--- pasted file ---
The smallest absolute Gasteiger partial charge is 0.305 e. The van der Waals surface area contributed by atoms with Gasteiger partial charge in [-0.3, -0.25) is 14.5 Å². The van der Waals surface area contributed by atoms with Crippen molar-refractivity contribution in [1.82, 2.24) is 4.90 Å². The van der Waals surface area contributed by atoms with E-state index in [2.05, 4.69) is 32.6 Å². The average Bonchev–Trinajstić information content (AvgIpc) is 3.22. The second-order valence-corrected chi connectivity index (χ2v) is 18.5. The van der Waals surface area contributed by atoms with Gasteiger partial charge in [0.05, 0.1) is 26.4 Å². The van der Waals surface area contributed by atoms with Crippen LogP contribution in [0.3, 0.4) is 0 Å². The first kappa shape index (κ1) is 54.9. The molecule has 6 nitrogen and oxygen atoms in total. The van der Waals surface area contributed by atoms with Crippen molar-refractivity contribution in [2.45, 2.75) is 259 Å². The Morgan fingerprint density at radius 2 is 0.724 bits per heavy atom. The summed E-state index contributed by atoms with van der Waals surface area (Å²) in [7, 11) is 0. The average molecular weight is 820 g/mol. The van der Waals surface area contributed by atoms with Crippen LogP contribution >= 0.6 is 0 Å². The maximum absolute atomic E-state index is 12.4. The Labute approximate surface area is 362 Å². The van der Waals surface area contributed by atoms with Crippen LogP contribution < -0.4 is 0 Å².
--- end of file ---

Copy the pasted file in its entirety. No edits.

The smallest absolute Gasteiger partial charge is 0.305 e. The van der Waals surface area contributed by atoms with Gasteiger partial charge in [-0.3, -0.25) is 14.5 Å². The van der Waals surface area contributed by atoms with Crippen molar-refractivity contribution in [1.82, 2.24) is 4.90 Å². The van der Waals surface area contributed by atoms with E-state index in [2.05, 4.69) is 32.6 Å². The average Bonchev–Trinajstić information content (AvgIpc) is 3.22. The second-order valence-corrected chi connectivity index (χ2v) is 18.5. The van der Waals surface area contributed by atoms with Gasteiger partial charge in [0.05, 0.1) is 26.4 Å². The van der Waals surface area contributed by atoms with Crippen LogP contribution in [0.3, 0.4) is 0 Å². The first kappa shape index (κ1) is 54.9. The molecule has 6 nitrogen and oxygen atoms in total. The van der Waals surface area contributed by atoms with Crippen molar-refractivity contribution in [2.45, 2.75) is 259 Å². The Morgan fingerprint density at radius 2 is 0.724 bits per heavy atom. The summed E-state index contributed by atoms with van der Waals surface area (Å²) in [7, 11) is 0. The average molecular weight is 820 g/mol. The van der Waals surface area contributed by atoms with Crippen LogP contribution >= 0.6 is 0 Å². The maximum absolute atomic E-state index is 12.4. The Labute approximate surface area is 362 Å². The van der Waals surface area contributed by atoms with Crippen LogP contribution < -0.4 is 0 Å².